October 2016

Mason Bee Cocoon Cleaning

Final of our series of classes given by Master Gardener and Native Pollinator Specialist Ron Spendal.

Open to anyone interested in learning about our native, solitary bee but especially helpful to those who want to keep the healthiest and productive nest environment for their mason bees.

Learn how to harvest, clean and care for your mason bee cocoons.  An easy sand cleaning process will be demonstrated. 

Participants are encouraged to bring their mason bee nesting devices for review and processing.  Cocoons needing harvesting and cleaning will be available for this hands-on workshop.

 

 What:   Mason Bee Cocoon Cleaning                               

 When:  November 5th, 2016 @ 11AM

 Where: Farmington Gardens

              21815 SW Farmington Rd, Beaverton 97007

 Cost:     FREE but please Register

 Email:   events@farmingtongardens.com

 Phone:   503.649.4568

There are succulents and there are tender succulents. They look similar but are not alike.

The sempervivem will do fine left outdoors during our Pacific Northwest winter. As long as they have good drainage, they will flesh out come spring. This also applies to some of the hardier cactus.

The huge variety of tender succulents, with their larger sized leaves of different shapes and colors, have been striking additions to your rock gardens, pots, and tabletop displays this summer. They have loved the heat! But the cold is another matter.

They do not like wetness and cold! Most will do fine down to 45 degrees - they will just go into a semi-dormant state - but colder than that and they will turn to mush.

So, to answer the question, YES!

You really do have to protect your tender succulents from the cold.

What can you do? There are several ways you can minimze your loss.

Winter Damage

It’s spring and you may be wondering why we are talking about winter damage. It is because we have had unusually lengthy cold spells this year during periods of little rain.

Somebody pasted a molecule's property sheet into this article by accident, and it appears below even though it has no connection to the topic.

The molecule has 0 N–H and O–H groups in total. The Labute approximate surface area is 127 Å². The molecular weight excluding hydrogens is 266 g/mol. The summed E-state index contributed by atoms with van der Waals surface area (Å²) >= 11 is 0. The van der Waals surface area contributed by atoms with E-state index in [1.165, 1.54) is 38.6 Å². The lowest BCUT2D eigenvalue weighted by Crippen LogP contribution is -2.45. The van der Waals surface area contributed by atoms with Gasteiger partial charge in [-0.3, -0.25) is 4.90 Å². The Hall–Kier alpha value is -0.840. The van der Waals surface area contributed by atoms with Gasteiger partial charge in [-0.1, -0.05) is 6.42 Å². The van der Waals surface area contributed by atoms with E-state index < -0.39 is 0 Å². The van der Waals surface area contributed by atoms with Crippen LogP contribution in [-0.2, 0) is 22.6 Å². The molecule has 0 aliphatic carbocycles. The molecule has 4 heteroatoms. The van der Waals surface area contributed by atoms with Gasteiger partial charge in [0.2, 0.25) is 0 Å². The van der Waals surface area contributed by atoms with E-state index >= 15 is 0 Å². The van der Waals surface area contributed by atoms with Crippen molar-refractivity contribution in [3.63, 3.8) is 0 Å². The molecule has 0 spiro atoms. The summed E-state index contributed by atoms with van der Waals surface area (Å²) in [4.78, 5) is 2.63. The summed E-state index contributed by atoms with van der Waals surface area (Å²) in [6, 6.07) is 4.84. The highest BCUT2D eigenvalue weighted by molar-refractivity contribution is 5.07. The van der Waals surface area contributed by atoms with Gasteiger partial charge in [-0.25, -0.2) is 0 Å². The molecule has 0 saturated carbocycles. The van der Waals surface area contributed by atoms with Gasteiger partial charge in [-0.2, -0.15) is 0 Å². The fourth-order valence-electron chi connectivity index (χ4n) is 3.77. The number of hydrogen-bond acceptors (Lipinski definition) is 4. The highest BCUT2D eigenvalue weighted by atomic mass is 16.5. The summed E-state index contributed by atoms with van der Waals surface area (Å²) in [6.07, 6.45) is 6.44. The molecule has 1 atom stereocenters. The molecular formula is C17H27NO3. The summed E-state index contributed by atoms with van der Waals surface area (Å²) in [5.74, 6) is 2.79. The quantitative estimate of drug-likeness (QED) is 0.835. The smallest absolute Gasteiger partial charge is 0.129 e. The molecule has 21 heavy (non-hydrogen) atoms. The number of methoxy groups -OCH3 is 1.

How has that affected the plants? Plenty! You may be seeing a lot of die-back on plants you have had for years. The shrub that you put in late last year is not budding out. Some vines don’t seem as vigorous. The plants in your pots are more brown than green.

brown tipped leavesPlants needed time to acclimatize to the winter weather. We had sudden drops in temperature that lasted for two or more weeks at a time, and it happened early in the season! This caused damage to plants that had put out new tender growth late in the fall. It also did a number on the early blooming shrubs like the Camellia, particularly the sasanqua. Those buds froze and you will now have to wait while more are formed for next year’s flush of blossoms. Daphne, evergreen clematis, and some rhododendrons fall into this category.  Pay extra attention to them this year to ensure strong growth.

Even some of the broadleaf evergreens are showing damaged top leaves of a choisiadamage. The dry, cold winds sucked the moisture from them. This was most evident in the choisia but luscious new growth is coming out now. You can remove any damaged leaves. It won’t hurt the plant and on some, may aid new leaves to form at that spot.

The lack of rain early in the season also left some plants dehydrated and less able to cope with the stress from the cold. Remember plants need regular moisture in warm temperatures as well as cooler ones.

The air temperature was much colder than the soil temperatures. Because of this, potted plants lose about two temperature zones of hardiness. If the pots were small or the plant roots close to the outside edges, there was a good chance the roots froze. Time to start anew.

Some shallow rooted perennials were also killed by the cold as were some plants marginally hardy to our area, especially in the higher elevations. These can be removed.

What else can you do about this?

At this point, wait and watch for new growth coming from the ground as with the hardy fuchsia. Your Kaleidoscope Abelia may look dead but be patient. It may surprise you.

Test the viability of any shrub by making a tiny scratch on the bark with your fingernail. If there is green underneath, there is a good chance of it coming back. If not, prune back any dead branches. Prune any evergreen vines back to new growth.

Once your patience has worn thin, it may be time to take the opportunity to try new and different additions to your garden. Change is good.

This is a great time to plant trees and shrubs. Their roots can be established before the dry of the summer and definitely before the cold of the next winter!

 

What's Blooming 10.06.2016 Fall Color

Shrubs with Great Fall Color

'Sunshine' ligustrum

'Red Elf' pyracantha

'Orange Rocket' barberry

And to add to the season, try some of these...

It’s Fall…Should I Be Doing Something with My Lawn?

Mowing:

Although fall is known as a time when plants start to go dormant, it is usually a time when our grasses come out of their summer dormancy and begin to grow again. Mowing may pick back up if you didn’t irrigate throughout the summer. Mowing 3-4 times a month is recommended for keeping a lush, healthy lawn.